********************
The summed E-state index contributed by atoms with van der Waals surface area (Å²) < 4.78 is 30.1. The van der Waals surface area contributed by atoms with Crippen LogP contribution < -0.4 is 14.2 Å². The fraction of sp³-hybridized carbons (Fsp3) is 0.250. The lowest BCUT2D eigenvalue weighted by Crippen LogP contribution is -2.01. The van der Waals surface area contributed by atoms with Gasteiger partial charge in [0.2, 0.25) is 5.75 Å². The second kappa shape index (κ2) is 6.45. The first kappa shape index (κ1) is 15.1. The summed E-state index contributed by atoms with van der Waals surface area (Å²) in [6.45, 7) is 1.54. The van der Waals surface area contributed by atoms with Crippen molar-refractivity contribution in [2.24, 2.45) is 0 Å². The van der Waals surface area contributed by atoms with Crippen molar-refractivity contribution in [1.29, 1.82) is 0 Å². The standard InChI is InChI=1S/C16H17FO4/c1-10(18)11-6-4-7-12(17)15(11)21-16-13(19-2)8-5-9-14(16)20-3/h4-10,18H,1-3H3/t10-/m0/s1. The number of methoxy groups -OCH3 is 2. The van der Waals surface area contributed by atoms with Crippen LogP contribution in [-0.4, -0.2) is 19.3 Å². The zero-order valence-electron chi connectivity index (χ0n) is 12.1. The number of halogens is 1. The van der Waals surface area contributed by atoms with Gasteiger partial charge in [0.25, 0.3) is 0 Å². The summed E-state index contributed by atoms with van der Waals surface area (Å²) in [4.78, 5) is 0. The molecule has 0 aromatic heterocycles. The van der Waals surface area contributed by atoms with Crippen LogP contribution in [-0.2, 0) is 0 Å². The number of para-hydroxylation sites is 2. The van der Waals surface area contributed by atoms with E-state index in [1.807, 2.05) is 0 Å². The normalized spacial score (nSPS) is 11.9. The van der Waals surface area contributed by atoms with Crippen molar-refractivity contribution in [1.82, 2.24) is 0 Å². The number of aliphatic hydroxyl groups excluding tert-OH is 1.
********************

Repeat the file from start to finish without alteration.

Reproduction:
The summed E-state index contributed by atoms with van der Waals surface area (Å²) < 4.78 is 30.1. The van der Waals surface area contributed by atoms with Crippen LogP contribution < -0.4 is 14.2 Å². The fraction of sp³-hybridized carbons (Fsp3) is 0.250. The lowest BCUT2D eigenvalue weighted by Crippen LogP contribution is -2.01. The van der Waals surface area contributed by atoms with Gasteiger partial charge in [0.2, 0.25) is 5.75 Å². The second kappa shape index (κ2) is 6.45. The first kappa shape index (κ1) is 15.1. The summed E-state index contributed by atoms with van der Waals surface area (Å²) in [6.45, 7) is 1.54. The van der Waals surface area contributed by atoms with Crippen molar-refractivity contribution in [2.24, 2.45) is 0 Å². The van der Waals surface area contributed by atoms with Crippen molar-refractivity contribution in [1.29, 1.82) is 0 Å². The standard InChI is InChI=1S/C16H17FO4/c1-10(18)11-6-4-7-12(17)15(11)21-16-13(19-2)8-5-9-14(16)20-3/h4-10,18H,1-3H3/t10-/m0/s1. The number of methoxy groups -OCH3 is 2. The van der Waals surface area contributed by atoms with Crippen LogP contribution in [-0.4, -0.2) is 19.3 Å². The zero-order valence-electron chi connectivity index (χ0n) is 12.1. The number of halogens is 1. The van der Waals surface area contributed by atoms with Gasteiger partial charge in [0.25, 0.3) is 0 Å². The summed E-state index contributed by atoms with van der Waals surface area (Å²) in [4.78, 5) is 0. The molecule has 0 aromatic heterocycles. The van der Waals surface area contributed by atoms with Crippen LogP contribution in [-0.2, 0) is 0 Å². The number of para-hydroxylation sites is 2. The van der Waals surface area contributed by atoms with E-state index in [1.807, 2.05) is 0 Å². The normalized spacial score (nSPS) is 11.9. The van der Waals surface area contributed by atoms with Crippen molar-refractivity contribution in [1.82, 2.24) is 0 Å². The number of aliphatic hydroxyl groups excluding tert-OH is 1.